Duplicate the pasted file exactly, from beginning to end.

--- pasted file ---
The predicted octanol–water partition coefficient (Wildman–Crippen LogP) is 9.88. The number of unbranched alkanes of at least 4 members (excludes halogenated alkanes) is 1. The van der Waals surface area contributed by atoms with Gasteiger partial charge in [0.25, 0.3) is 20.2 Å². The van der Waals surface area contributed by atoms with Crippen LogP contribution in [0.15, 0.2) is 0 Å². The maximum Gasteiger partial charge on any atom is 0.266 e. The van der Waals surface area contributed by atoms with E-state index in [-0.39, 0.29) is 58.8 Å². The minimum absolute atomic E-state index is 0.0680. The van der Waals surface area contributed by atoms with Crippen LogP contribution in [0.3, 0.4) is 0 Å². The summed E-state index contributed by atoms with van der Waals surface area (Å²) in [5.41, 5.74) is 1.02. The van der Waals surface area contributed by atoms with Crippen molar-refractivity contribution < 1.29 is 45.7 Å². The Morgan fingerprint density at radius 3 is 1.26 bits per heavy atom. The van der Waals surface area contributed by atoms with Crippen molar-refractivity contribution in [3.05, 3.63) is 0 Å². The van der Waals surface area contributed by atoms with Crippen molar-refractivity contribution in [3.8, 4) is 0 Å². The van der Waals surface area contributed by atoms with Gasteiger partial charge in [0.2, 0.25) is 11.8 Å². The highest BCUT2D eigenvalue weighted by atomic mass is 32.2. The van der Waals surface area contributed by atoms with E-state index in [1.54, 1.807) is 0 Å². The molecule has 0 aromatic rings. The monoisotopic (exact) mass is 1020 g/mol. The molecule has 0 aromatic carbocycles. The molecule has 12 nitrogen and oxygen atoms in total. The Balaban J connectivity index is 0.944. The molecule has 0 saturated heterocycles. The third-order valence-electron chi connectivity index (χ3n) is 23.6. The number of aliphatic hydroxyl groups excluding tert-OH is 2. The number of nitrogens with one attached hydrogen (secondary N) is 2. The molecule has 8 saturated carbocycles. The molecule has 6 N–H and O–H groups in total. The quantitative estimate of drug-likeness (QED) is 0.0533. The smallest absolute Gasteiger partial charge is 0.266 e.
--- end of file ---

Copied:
The predicted octanol–water partition coefficient (Wildman–Crippen LogP) is 9.88. The number of unbranched alkanes of at least 4 members (excludes halogenated alkanes) is 1. The van der Waals surface area contributed by atoms with Gasteiger partial charge in [0.25, 0.3) is 20.2 Å². The van der Waals surface area contributed by atoms with Crippen LogP contribution in [0.15, 0.2) is 0 Å². The maximum Gasteiger partial charge on any atom is 0.266 e. The van der Waals surface area contributed by atoms with E-state index in [-0.39, 0.29) is 58.8 Å². The minimum absolute atomic E-state index is 0.0680. The van der Waals surface area contributed by atoms with Crippen LogP contribution in [0.3, 0.4) is 0 Å². The summed E-state index contributed by atoms with van der Waals surface area (Å²) in [5.41, 5.74) is 1.02. The van der Waals surface area contributed by atoms with Crippen molar-refractivity contribution < 1.29 is 45.7 Å². The Morgan fingerprint density at radius 3 is 1.26 bits per heavy atom. The van der Waals surface area contributed by atoms with Crippen molar-refractivity contribution in [3.05, 3.63) is 0 Å². The van der Waals surface area contributed by atoms with Crippen molar-refractivity contribution in [3.8, 4) is 0 Å². The van der Waals surface area contributed by atoms with Gasteiger partial charge in [0.2, 0.25) is 11.8 Å². The highest BCUT2D eigenvalue weighted by atomic mass is 32.2. The van der Waals surface area contributed by atoms with E-state index in [1.54, 1.807) is 0 Å². The molecule has 0 aromatic rings. The monoisotopic (exact) mass is 1020 g/mol. The molecule has 0 aromatic carbocycles. The molecule has 12 nitrogen and oxygen atoms in total. The Balaban J connectivity index is 0.944. The molecule has 0 saturated heterocycles. The third-order valence-electron chi connectivity index (χ3n) is 23.6. The number of aliphatic hydroxyl groups excluding tert-OH is 2. The number of nitrogens with one attached hydrogen (secondary N) is 2. The molecule has 8 saturated carbocycles. The molecule has 6 N–H and O–H groups in total. The quantitative estimate of drug-likeness (QED) is 0.0533. The smallest absolute Gasteiger partial charge is 0.266 e.